And I am not talking about the stars in Hollywood…
I was in a conversation with several colleagues the other day, discussing the barriers that get in the way of people sharing data with others. Everyone in the room held the same hypothesis: more data sharing would lead to more analysis, more insights, more problems solved, and ultimately greater impact in the fields in which we work. The purpose of our conversation was to determine whether we had a common definition of “data sharing” and to scope the problem, in order to explore what action we might take. One of my colleagues spoke about his former field, astronomy. Apparently, there are less issues with data sharing in astronomy, due to a few important factors:
- There are very few funders of the work – mostly the federal government and a small number of large consortia – so they can exert a lot of influence regarding policies and expectiations
- There is one primary platform for data collection – the Hubble Space telescope
- Anyone can access the data collection method, through an application process, and all data collected through the method are made available to anyone on the internet after a set period of time, making it available for additional analysis
When we thought about how the experience of astronomy applied to other fields of interest, we landed on three potential levers we could act on to create change:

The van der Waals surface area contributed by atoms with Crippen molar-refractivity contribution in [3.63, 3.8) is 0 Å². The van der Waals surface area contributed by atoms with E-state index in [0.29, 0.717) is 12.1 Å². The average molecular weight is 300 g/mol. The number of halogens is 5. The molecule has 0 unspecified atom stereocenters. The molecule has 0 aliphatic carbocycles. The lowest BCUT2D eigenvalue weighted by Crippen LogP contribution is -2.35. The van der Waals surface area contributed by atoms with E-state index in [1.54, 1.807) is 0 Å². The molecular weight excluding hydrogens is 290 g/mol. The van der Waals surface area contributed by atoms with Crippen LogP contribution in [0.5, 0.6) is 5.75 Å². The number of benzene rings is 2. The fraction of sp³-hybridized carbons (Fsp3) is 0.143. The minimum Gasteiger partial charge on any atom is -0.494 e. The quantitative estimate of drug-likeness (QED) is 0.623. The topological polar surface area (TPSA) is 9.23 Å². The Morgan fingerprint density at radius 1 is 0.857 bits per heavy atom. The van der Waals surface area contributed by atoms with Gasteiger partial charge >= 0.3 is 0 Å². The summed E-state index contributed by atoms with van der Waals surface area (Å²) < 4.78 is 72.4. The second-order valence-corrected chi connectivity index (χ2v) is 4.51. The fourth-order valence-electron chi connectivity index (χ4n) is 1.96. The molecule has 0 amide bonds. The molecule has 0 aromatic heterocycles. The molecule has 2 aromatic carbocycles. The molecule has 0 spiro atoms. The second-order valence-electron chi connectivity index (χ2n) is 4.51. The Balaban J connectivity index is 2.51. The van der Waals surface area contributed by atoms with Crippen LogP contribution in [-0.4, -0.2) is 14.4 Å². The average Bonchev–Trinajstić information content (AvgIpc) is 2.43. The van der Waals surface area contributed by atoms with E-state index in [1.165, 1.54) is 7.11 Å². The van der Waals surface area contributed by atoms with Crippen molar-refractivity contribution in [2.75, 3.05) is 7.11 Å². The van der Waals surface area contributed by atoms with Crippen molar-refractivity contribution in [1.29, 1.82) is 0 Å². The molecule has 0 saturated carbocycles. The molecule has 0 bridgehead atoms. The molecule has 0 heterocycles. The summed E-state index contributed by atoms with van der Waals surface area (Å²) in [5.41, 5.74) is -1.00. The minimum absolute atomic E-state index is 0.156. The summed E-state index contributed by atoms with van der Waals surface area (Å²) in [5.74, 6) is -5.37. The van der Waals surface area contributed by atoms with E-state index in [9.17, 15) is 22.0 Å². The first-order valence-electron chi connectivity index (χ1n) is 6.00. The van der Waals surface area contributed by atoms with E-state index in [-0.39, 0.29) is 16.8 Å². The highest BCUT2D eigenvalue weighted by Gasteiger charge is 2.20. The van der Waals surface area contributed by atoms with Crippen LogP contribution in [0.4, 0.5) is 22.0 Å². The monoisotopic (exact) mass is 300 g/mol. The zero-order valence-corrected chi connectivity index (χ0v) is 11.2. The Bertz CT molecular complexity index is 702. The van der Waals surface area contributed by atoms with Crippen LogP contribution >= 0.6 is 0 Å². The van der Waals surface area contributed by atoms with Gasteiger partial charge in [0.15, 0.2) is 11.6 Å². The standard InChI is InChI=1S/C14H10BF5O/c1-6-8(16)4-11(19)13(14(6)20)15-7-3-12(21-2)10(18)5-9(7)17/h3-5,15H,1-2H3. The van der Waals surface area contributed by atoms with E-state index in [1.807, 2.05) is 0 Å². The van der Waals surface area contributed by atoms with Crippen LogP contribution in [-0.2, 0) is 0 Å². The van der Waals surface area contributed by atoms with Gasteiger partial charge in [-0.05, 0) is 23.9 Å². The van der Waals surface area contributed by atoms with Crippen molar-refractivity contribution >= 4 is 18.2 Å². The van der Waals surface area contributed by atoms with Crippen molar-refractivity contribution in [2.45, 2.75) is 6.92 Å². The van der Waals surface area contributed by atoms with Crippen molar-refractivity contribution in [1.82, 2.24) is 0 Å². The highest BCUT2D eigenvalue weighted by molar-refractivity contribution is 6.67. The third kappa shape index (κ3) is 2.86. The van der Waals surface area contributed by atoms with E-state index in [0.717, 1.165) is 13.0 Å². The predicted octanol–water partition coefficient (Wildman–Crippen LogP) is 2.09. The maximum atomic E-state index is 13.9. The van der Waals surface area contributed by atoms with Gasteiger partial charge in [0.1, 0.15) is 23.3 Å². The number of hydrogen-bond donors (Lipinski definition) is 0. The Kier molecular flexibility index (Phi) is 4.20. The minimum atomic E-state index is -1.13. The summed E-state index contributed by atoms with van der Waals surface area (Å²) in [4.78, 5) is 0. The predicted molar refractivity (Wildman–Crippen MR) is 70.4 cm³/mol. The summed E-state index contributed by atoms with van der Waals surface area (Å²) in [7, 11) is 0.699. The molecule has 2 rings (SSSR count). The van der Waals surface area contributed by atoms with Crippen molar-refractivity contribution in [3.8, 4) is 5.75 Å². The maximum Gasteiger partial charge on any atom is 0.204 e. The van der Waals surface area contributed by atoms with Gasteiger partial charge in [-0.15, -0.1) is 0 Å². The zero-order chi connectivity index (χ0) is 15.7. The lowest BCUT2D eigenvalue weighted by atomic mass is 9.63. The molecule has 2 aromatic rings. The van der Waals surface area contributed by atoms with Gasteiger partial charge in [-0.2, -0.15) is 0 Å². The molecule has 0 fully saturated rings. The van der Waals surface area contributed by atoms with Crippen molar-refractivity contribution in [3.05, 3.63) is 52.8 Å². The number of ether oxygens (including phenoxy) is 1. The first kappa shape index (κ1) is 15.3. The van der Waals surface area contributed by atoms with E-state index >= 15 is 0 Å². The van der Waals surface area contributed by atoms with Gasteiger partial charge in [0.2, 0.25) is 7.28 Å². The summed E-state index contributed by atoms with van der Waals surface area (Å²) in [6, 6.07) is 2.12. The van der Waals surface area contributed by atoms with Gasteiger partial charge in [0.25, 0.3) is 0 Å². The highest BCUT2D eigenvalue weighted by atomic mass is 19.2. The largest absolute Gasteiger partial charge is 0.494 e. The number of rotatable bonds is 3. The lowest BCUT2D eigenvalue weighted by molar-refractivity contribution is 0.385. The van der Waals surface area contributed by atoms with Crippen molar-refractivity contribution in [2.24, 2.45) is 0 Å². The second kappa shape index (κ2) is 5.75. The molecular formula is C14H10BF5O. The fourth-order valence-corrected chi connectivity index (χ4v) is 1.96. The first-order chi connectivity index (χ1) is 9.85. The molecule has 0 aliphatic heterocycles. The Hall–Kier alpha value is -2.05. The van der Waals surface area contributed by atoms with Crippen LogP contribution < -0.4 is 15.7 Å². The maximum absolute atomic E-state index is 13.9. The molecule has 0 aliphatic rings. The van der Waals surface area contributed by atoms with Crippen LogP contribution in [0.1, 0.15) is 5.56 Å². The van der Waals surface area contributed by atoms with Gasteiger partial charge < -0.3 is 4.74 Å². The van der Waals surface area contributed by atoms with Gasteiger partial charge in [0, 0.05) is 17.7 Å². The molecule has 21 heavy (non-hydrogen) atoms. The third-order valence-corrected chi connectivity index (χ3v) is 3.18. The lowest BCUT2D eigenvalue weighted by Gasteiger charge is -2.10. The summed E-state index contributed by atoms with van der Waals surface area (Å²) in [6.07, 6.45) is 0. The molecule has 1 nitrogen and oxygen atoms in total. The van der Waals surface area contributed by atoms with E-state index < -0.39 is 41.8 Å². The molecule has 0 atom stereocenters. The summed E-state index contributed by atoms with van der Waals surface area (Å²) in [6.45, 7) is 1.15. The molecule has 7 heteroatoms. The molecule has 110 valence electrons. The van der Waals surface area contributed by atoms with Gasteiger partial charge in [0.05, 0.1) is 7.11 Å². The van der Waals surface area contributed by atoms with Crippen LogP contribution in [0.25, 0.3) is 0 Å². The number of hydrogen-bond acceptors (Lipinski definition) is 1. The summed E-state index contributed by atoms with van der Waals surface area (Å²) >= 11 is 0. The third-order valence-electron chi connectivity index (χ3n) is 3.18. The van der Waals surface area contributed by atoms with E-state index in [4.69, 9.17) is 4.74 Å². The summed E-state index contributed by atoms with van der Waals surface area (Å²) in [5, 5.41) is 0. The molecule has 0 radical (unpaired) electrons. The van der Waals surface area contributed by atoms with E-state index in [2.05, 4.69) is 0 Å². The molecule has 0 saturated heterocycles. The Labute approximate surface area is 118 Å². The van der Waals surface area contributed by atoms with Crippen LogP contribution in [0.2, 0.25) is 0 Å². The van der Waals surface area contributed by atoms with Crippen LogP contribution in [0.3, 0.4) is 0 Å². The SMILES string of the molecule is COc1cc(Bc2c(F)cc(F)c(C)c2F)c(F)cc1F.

- Tools or solutions that make sharing data as easy as possible
- Structural supports, like policies and procedures
- Incentives, such as rewards for sharing data
Our group explored this through reflection on another example where at least two of the three interventions were put in place in order to increase sharing of data in a particular field: a common platform to store data, policies such as a common data standard, and an API layer implemented to increase access to the data in the platform. The program saw initial success, and things were looking positive. And then it ran in to issues, primarily with the lever of structural supports: regulatory blocks in the public sector, and privacy concerns regarding the use of the data itself. The privacy concerns alone were enough to undermine political support for the program. Clearly, privacy is an important issue that needs to be addressed – and any field in which that particular concern does not exist means that there is one significant barrier removed for greater access to data. Since stars don’t care about their personally identifiable information, astronomy does not have to address that along with other issues.
Of course, these are only two examples. And it seems like a reasonable hypothesis that road blocks in any of the three areas listed above could easily slow forward movement toward greater sharing of data, and that multiple issues could stop progress all together. I think it can be difficult to determine how best to intervene to create change, because the issues in each of the three areas are often inter-related in a complex system. Using a system dynamics frame to understand the interrelationships may help, which we are currently doing. I hope to share insights we glean from this process on this blog in the future.